For Bunbury, the value of these opportunities has not just been in the connections made but also in the knowledge gained. Bunbury believes that “participating in [business delegations] gives insight into which regional markets might be a good fit for your business, giving you an idea of the general business atmosphere in different regions.”

It was at the business delegation to Go for the Greens in Orlando that she learned about the types of companies in that market that might be looking for her professional services. Bunbury uses this particular market intelligence to target her client outreach accordingly. From this mission, Bunbury also discovered that her immigration services were better suited to opportunities in the North-Eastern region of the United States, rather than Florida, supporting a strategic decision to position Westbury Law in a market where it will be more successful.

Bunbury also discussed the importance of the Canadian–European Union Comprehensive Economic and Trade Agreement (CETA) as being crucial for labour mobility. In some cases, it may facilitate the transfer of qualifying business personnel through exemptions from a Labour Market Impact Assessment. The agreement can also help skilled workers obtain a temporary work permit, which fosters skill transfer from Canada to the EU and vice-versa. Prior to this agreement, these transfer opportunities were harder to obtain. For Rachel, this has meant more European workers wanting to move temporarily to North America as they recognize the opportunity to invest and work in Canada, CETA has had a positive impact on her business by increasing the investment of European companies into Canada and widening her client base.

The business delegation to Germany provided equally valuable insights, as Bunbury had the opportunity to learn which business types were popular in Germany, and importantly, she gained an understanding of the unique characteristics of German business culture. In fact, this knowledge ultimately helped Bunbury win recent contracts with German clients.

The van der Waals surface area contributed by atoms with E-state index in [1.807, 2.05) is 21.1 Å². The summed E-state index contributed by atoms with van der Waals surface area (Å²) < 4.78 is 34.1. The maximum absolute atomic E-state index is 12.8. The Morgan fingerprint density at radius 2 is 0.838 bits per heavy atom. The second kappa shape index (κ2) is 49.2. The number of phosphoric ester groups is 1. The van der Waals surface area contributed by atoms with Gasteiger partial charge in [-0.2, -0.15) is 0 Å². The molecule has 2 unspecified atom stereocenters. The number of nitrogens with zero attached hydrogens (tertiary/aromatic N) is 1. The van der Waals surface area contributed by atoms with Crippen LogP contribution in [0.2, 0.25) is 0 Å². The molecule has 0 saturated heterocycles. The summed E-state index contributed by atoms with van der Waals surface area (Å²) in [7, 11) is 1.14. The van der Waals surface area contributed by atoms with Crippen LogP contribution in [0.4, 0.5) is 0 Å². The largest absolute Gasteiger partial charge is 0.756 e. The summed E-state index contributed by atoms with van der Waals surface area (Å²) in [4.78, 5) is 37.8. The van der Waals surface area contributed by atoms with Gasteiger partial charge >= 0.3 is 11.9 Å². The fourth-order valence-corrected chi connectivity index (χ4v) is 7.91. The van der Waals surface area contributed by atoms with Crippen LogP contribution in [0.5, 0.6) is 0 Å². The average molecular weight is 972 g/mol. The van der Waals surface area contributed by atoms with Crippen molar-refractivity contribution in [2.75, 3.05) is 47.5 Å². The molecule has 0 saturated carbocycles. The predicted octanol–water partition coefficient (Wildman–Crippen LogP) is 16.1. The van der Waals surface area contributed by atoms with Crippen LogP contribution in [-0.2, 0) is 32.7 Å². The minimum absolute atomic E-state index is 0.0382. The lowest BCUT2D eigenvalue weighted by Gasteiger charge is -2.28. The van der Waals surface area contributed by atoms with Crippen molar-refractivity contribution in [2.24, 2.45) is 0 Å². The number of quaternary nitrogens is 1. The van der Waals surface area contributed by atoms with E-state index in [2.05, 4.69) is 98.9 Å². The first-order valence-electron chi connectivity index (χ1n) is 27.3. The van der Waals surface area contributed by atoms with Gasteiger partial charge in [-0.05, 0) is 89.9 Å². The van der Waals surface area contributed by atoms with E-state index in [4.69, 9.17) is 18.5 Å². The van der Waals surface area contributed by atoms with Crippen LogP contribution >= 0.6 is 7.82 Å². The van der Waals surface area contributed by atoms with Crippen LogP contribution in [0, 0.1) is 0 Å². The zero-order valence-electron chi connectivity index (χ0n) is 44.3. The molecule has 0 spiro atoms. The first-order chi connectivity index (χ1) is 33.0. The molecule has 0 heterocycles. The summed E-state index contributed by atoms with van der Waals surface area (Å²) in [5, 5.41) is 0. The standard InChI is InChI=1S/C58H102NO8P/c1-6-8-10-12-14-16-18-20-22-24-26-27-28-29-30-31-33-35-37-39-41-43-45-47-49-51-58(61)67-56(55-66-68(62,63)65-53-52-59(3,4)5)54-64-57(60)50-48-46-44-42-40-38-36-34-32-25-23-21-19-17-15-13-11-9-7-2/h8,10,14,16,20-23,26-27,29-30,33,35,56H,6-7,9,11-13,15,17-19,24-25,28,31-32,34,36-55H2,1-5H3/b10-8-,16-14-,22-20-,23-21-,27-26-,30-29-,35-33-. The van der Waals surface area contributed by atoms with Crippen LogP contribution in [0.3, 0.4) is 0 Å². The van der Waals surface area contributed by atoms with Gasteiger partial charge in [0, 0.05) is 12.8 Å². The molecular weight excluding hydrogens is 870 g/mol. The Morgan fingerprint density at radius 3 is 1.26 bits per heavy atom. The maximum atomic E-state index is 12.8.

Having improved knowledge of these kinds of details, Bunbury said, “provides a good foundation for understanding how to structure your market entry strategy in terms of accessing a particular market.”

Knowledge and information

The TCS‑led business delegations that Rachel Bunbury joined have also provided her with direct learning opportunities. At the Baltimore conference, Bunbury explained, “some sessions offered strategic advice about negotiating business deals with large companies as a small supplier,” while other sessions provided advice on business management from a financial perspective, such as “exploring ways to maximize your working capital or finance your business.”

Bunbury said for other women‑owned small businesses looking to expand into international markets, she “definitely recommend[s] connecting with the TCS as a starting point”. Overall, Ms. Bunbury said working with the TCS has been an “immensely positive experience.” Rachel has made an exemplary use of the knowledge, connections, and experiences afforded by TCS and she and Westbury Law continue to benefit.

“There may be other markets you want to tap into, but as a small business, you may have limited resources available to help you do so. The TCS can help you by giving you access to those resources. The TCS has been very supportive of my business, and trade commissioners may give you ideas for business expansion you may not have considered otherwise,” Bunbury said.